Vaginal GAS (not vaginal farts)

Even though I retired from Public Health three years ago, people still contact me from time to time with personal issues about their sex lives, their kids’ sexual health, STI queries and so on.  I found the following story intriguing.

“Lorrie’s” vagina had started running like a tap.  One night it got so bad, she kept waking up to wipe it, as if her vagina had a cold.  She reported no (fishy) odour, no itching and no pain.  She had recently started having sex again; but since she and her new partner had both been tested for the usual culprits, an STI could be pretty much ruled out.  It occurred to me that she might have a herpes sore on her cervix but her doctor didn’t see one.  She swabbed Lorrie’s vagina and cervix.  A few days later, the test results were in: Group A strep (GAS); and it required a ten day course of penicillin.

Lorrie’s doctor had never seen vaginal GAS before in an adult woman and had few answers to Lorrie’s questions, which is what led Lorrie to me.  I started to do an online search and came up with some interesting facts.

  • Unlike strep B, it is not commonly found in adult women’s vaginas.
  • People can be carriers; for example, in the gut, without having an infection.
  • GAS can cause necrotizing fasciitis (yikes!) but is more commonly the cause of strep throat.
  • GAS can live on surfaces up to six months (yikes, again!).

So how did it find its way into her vagina in the first place?  What were the implications for her partner?  Did he need to be swabbed and/or treated prophylactically?

I speculated that if she was a carrier and it was in her gut, vaginal bruising during sex may have helped move the bacteria into her vagina causing an infection the way E. coli can cause a bladder infection.  But there was no way of proving this theory.

I called a former colleague at Toronto Public Health who minimized the risk to her partner since he didn’t have symptoms.  She said it was a common cause of infection, for example on babies’ bums – painful, but treatable.  Yet Lorrie’s concern over recurrence and transmission remained.  So I called Infection Control at Toronto Public Health.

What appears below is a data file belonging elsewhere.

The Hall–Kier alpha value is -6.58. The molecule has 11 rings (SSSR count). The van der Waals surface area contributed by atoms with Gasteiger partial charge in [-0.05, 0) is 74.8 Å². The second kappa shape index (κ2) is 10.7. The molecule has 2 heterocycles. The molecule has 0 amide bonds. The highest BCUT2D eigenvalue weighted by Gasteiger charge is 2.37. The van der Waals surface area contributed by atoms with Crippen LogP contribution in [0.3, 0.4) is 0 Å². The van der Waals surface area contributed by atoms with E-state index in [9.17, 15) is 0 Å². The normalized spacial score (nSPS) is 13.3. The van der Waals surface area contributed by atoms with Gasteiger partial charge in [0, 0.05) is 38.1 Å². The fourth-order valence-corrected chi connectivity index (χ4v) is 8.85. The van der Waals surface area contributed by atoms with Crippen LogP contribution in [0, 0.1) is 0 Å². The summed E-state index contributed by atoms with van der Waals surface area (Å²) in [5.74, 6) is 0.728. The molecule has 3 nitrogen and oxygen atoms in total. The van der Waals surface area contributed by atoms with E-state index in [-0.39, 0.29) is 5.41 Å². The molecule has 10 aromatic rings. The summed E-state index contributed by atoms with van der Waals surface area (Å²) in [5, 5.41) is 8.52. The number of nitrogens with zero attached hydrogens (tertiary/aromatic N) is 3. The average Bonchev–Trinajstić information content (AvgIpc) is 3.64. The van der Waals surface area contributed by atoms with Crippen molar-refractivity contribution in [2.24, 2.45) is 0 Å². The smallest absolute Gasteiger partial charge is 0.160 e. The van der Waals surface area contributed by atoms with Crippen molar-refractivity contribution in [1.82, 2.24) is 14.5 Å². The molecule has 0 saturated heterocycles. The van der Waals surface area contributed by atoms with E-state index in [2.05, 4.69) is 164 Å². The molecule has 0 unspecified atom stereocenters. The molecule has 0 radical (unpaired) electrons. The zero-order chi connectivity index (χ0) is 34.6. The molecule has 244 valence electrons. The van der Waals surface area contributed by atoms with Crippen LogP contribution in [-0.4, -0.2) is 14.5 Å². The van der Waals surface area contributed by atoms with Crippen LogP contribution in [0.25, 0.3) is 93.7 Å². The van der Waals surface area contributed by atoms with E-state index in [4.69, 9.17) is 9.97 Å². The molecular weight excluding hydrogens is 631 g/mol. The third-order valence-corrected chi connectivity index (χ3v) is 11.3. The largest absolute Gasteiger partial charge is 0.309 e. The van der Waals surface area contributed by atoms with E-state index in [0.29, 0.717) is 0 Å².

They sent me to the PHAC web-site (I had already downloaded the information sheet below) with scary information about how long these bacteria can survive outside the body.  They also underlined the distinction between being a carrier and having the infection.  However, they disagreed with their colleague’s opinion about testing and treating her partner.  They wrote:

As you know, the pathogen can be found in its carrier state in the anus, vagina, skin and pharynx and contact with these surfaces can spread the infection, so good hand hygiene is important to stop the spread of the bacteria, especially after using the bathroom. Not sharing towels, and sex toys can also help.

Usually when antibiotics are used, the infective period is reduced to 24 hours. A person can be retested to make sure the antibiotics were effective. Also, sexual partners should be tested (and treated), because if they are a carrier, they can re-infect their partner(s).

The bacteria can live on surfaces for 3 days to 6 months.  They are susceptible to moist heat (121 ºC for at least 15 minutes) and dry heat (170 ºC for at least 1 hour), so the high drying cycle on dryers depending on high the temperature gets, should inactivate the bacteria. 

What that means for Lorrie is that there will be laundry.  And she will have to ensure that her partner gets swabbed and treated.  Perhaps he is the carrier and had shed bacteria during intimate contact.  Testing him is the only way to solve the mystery.

Not a very sexy conversation to have with your lover, but then again, dealing with this kind of nitty gritty is a good test of a relationship.

I wonder what the next phone call or e-mail will bring.



Case studies: